InicioLibraryAdvanced @enIt's there for all to Count By Charles Goren

It’s there for all to Count By Charles Goren

Gettysburg Times – 22 Sep 1995

Neither vulnerable. South deals.

Opening lead: Q

If you are a good guesser, four hearts is a simple contract to make once trumps break evenly. If you are not, you have to rely on sound technique to get home. Once North raised hearts, South made a help-suit trial bid in clubs. Despite holding minimum values, North’s four trumps and club fillers were persuasive arguments in favor of going straight to game.

West led the queen of diamonds, and South was reasonably happy with his contract. After winning the king of diamonds, declarer cashed the two red-suit aces and then exited with a trump. When hearts broke evenly declarer’s satisfaction increased.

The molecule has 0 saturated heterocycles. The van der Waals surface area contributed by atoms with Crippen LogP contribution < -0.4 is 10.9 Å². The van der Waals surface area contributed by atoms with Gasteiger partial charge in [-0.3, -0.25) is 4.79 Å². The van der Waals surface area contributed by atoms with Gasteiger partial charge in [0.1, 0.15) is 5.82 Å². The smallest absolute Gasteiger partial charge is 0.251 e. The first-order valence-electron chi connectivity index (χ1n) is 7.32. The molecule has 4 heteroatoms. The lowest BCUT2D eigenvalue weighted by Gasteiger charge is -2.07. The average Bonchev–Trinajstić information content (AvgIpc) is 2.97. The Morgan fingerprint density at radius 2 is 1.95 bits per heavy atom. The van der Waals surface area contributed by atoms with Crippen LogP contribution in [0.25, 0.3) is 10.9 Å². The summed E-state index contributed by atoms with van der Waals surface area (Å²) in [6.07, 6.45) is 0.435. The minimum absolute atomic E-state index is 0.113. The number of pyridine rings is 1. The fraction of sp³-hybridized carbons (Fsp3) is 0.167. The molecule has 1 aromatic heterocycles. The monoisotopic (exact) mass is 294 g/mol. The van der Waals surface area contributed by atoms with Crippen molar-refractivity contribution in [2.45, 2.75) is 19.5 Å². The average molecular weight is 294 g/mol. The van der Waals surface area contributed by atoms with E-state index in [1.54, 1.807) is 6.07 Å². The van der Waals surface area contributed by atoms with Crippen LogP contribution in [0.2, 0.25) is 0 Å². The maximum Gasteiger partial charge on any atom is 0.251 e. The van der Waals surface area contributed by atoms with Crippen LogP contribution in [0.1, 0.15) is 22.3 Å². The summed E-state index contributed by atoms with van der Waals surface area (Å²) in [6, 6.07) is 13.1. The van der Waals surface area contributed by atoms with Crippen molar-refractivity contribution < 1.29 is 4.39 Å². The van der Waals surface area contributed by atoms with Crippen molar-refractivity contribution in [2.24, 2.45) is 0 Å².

In with a high trump, West exited with a low spade. Since West was now marked with 8 points in the red suits and, with the ace of spades as well, might have made a takeout double of one heart, declarer finessed the jack. East won the queen, cashed the ace and exited with the ten, giving declarer one club discard.

But declarer still had to find the queen of clubs to land the game. After cashing the king of clubs, the ten was run to West’s queen — down one.

South could have done a little better. Let’s suppose that when West shifted to the three of spades after winning the second trump, declarer had played low from dummy, East could win cheaply, but is endplayed.

The ace of spades and another gives declarer two spade tricks and limits declarer’s losses to two spades and a trump. A diamond allows South to ruff in hand while discarding a club from the table, and the club loser vanishes. A club return solves declarer’s problem in that suit. Making four-odd.


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